Collapsing a Slider
by Axis Flight School
A slider’s main purpose is to slow your opening to a comfortable speed. Once the canopy is open, the slider serves no purpose.
After you deploy your main canopy, the slider will rest above your head where the risers meet the suspension lines. Unlike a standard slider, a collapsible slider has two sewn-in channels that each contain a cord with a tab that sticks out the trailing side. This allows you to change the shape of the slider to resemble a bowtie with two strings dangling behind. (There are variations such as one or multiple strings, a Velcro tab or the ability to split the slider in half and remove it entirely, but this article addresses the most common, two-tab version.)
It is not necessary to collapse a slider in order to land safely, but doing so provides three major benefits:
1) The most obvious change is an increase in your visual field. Having a collapsed slider allows you to better see others and inspect your own canopy.
2) Decreasing the surface area of the slider reduces drag. This can help you by increasing your glide when attempting to make it back from a long spot and give you greater flare power.
3) The slider may move around excessively if left open, causing that familiar flapping sound on landing. This movement can be very distracting and can also create unwanted wear and tear on your lines, risers and soft links. By collapsing the slider, you may increase the longevity of your gear.
Once you have steered toward your desired heading using the method discussed in “Foundations of Flight—Heading Control Using Rear Risers During Deployment” (February 2018 Parachutist), you can tend to your harness and equipment. While maintaining altitude awareness and making sure your airspace is clear, tend to your slider before unstowing the toggles. Grab the center of your slider with one hand, and then grab one of the tabs with the other. Pull the string out to the side, past the rear riser until you see or feel the locking tab click into place. You can now repeat the process on the other side.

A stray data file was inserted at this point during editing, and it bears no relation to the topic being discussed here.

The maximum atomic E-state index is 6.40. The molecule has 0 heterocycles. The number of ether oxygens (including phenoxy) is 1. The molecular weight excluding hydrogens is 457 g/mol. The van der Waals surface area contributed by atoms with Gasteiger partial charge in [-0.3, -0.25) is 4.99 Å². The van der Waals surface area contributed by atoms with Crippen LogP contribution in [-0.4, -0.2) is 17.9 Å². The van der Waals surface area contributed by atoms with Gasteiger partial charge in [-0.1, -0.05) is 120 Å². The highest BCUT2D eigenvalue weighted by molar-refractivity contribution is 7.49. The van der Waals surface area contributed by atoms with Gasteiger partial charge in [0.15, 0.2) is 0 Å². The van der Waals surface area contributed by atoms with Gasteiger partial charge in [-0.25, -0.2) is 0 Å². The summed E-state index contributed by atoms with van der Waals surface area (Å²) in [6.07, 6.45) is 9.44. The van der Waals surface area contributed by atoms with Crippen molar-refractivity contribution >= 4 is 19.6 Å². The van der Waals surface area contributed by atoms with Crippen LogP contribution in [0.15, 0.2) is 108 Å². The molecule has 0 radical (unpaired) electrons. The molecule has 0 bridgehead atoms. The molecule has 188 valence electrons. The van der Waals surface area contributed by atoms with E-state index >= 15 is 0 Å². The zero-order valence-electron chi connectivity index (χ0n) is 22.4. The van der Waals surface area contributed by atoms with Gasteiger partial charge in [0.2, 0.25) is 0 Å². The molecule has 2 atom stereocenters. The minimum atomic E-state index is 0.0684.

If you have long arms, you might be able to pull both tabs at the same time. If you have short arms, you can briefly wrap the kill line around your hand to shorten the stroke.
Next, release your brakes and perform a canopy controllability check (left turn, right turn, full flare) and be on your way.
In rare instances, the slider may re-inflate in flight. Since your toggles are now in your hands and the slider does not have to be collapsed for a safe landing, ignore it for the rest of the flight.
When you get back to the packing mat, you must reconfigure the slider back to its original shape. Jumping with a collapsed slider will result in a hard opening. Always stow your brakes, open the slider and cock your pilot chute before handing your rig to your packer; do not rely on your packer to do these tasks for you.
The authors intend this article to be an educational guideline. It is not a substitute for professional instruction.